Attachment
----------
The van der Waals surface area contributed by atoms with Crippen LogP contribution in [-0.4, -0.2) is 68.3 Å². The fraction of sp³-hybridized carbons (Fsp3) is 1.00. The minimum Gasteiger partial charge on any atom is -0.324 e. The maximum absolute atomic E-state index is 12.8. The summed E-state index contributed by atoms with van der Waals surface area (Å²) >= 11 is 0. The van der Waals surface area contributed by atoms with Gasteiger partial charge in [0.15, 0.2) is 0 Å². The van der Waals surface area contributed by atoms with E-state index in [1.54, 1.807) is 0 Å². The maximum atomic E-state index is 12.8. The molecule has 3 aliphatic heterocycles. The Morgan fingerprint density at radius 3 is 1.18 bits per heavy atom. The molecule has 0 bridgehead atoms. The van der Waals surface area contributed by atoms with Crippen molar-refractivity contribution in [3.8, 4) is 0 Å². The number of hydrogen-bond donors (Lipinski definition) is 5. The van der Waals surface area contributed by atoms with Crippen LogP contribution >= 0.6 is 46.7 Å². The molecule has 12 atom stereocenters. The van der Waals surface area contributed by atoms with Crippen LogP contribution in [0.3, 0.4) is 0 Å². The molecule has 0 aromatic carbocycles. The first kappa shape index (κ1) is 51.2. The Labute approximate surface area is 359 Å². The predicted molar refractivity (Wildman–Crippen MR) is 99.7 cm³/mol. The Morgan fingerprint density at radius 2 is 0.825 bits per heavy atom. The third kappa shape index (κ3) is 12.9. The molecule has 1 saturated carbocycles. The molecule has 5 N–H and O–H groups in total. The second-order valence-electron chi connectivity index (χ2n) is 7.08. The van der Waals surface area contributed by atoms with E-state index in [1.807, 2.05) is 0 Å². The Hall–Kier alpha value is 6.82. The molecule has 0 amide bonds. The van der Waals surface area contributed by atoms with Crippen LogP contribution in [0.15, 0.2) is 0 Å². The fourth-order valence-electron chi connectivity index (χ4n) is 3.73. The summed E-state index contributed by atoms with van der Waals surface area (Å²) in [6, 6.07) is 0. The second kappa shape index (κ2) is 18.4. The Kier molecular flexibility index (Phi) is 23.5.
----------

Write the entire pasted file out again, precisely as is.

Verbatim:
The van der Waals surface area contributed by atoms with Crippen LogP contribution in [-0.4, -0.2) is 68.3 Å². The fraction of sp³-hybridized carbons (Fsp3) is 1.00. The minimum Gasteiger partial charge on any atom is -0.324 e. The maximum absolute atomic E-state index is 12.8. The summed E-state index contributed by atoms with van der Waals surface area (Å²) >= 11 is 0. The van der Waals surface area contributed by atoms with Gasteiger partial charge in [0.15, 0.2) is 0 Å². The van der Waals surface area contributed by atoms with E-state index in [1.54, 1.807) is 0 Å². The maximum atomic E-state index is 12.8. The molecule has 3 aliphatic heterocycles. The Morgan fingerprint density at radius 3 is 1.18 bits per heavy atom. The molecule has 0 bridgehead atoms. The van der Waals surface area contributed by atoms with Crippen molar-refractivity contribution in [3.8, 4) is 0 Å². The number of hydrogen-bond donors (Lipinski definition) is 5. The van der Waals surface area contributed by atoms with Crippen LogP contribution >= 0.6 is 46.7 Å². The molecule has 12 atom stereocenters. The van der Waals surface area contributed by atoms with Crippen LogP contribution in [0.3, 0.4) is 0 Å². The molecule has 0 aromatic carbocycles. The first kappa shape index (κ1) is 51.2. The Labute approximate surface area is 359 Å². The predicted molar refractivity (Wildman–Crippen MR) is 99.7 cm³/mol. The Morgan fingerprint density at radius 2 is 0.825 bits per heavy atom. The third kappa shape index (κ3) is 12.9. The molecule has 1 saturated carbocycles. The molecule has 5 N–H and O–H groups in total. The second-order valence-electron chi connectivity index (χ2n) is 7.08. The van der Waals surface area contributed by atoms with E-state index in [1.807, 2.05) is 0 Å². The Hall–Kier alpha value is 6.82. The molecule has 0 amide bonds. The van der Waals surface area contributed by atoms with Crippen LogP contribution in [0.15, 0.2) is 0 Å². The fourth-order valence-electron chi connectivity index (χ4n) is 3.73. The summed E-state index contributed by atoms with van der Waals surface area (Å²) in [6, 6.07) is 0. The second kappa shape index (κ2) is 18.4. The Kier molecular flexibility index (Phi) is 23.5.